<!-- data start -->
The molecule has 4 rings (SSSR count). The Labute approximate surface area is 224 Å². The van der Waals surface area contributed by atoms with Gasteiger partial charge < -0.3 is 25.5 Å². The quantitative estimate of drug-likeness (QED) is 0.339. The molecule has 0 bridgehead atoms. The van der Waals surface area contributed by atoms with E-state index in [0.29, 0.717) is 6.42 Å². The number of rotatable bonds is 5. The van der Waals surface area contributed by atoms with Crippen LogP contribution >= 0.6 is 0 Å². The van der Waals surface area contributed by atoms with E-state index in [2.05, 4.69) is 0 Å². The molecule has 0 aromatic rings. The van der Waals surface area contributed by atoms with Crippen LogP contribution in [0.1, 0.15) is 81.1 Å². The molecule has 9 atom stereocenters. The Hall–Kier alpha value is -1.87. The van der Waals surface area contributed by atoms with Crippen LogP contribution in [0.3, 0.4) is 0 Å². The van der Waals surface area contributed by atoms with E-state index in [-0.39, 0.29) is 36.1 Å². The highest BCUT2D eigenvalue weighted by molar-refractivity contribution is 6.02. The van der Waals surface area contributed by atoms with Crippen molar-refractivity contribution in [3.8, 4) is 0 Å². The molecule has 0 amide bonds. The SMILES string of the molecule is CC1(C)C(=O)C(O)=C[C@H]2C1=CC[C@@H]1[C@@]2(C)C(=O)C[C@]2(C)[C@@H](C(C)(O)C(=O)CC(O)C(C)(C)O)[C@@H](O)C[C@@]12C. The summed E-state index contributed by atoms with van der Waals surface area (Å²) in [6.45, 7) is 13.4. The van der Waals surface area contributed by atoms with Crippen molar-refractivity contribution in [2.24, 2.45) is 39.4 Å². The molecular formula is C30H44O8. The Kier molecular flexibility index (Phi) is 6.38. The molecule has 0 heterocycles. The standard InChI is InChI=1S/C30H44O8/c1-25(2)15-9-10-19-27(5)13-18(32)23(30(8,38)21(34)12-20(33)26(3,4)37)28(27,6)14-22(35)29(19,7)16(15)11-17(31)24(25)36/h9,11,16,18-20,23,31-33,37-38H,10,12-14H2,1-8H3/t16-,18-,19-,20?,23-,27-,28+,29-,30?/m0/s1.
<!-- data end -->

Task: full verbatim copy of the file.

The molecule has 4 rings (SSSR count). The Labute approximate surface area is 224 Å². The van der Waals surface area contributed by atoms with Gasteiger partial charge < -0.3 is 25.5 Å². The quantitative estimate of drug-likeness (QED) is 0.339. The molecule has 0 bridgehead atoms. The van der Waals surface area contributed by atoms with E-state index in [0.29, 0.717) is 6.42 Å². The number of rotatable bonds is 5. The van der Waals surface area contributed by atoms with Crippen LogP contribution >= 0.6 is 0 Å². The van der Waals surface area contributed by atoms with E-state index in [2.05, 4.69) is 0 Å². The molecule has 0 aromatic rings. The van der Waals surface area contributed by atoms with Crippen LogP contribution in [0.1, 0.15) is 81.1 Å². The molecule has 9 atom stereocenters. The Hall–Kier alpha value is -1.87. The van der Waals surface area contributed by atoms with Crippen LogP contribution in [0.3, 0.4) is 0 Å². The van der Waals surface area contributed by atoms with E-state index in [-0.39, 0.29) is 36.1 Å². The highest BCUT2D eigenvalue weighted by molar-refractivity contribution is 6.02. The van der Waals surface area contributed by atoms with Crippen molar-refractivity contribution in [3.8, 4) is 0 Å². The molecule has 0 amide bonds. The SMILES string of the molecule is CC1(C)C(=O)C(O)=C[C@H]2C1=CC[C@@H]1[C@@]2(C)C(=O)C[C@]2(C)[C@@H](C(C)(O)C(=O)CC(O)C(C)(C)O)[C@@H](O)C[C@@]12C. The summed E-state index contributed by atoms with van der Waals surface area (Å²) in [6.45, 7) is 13.4. The van der Waals surface area contributed by atoms with Crippen molar-refractivity contribution in [2.24, 2.45) is 39.4 Å². The molecular formula is C30H44O8. The Kier molecular flexibility index (Phi) is 6.38. The molecule has 0 heterocycles. The standard InChI is InChI=1S/C30H44O8/c1-25(2)15-9-10-19-27(5)13-18(32)23(30(8,38)21(34)12-20(33)26(3,4)37)28(27,6)14-22(35)29(19,7)16(15)11-17(31)24(25)36/h9,11,16,18-20,23,31-33,37-38H,10,12-14H2,1-8H3/t16-,18-,19-,20?,23-,27-,28+,29-,30?/m0/s1.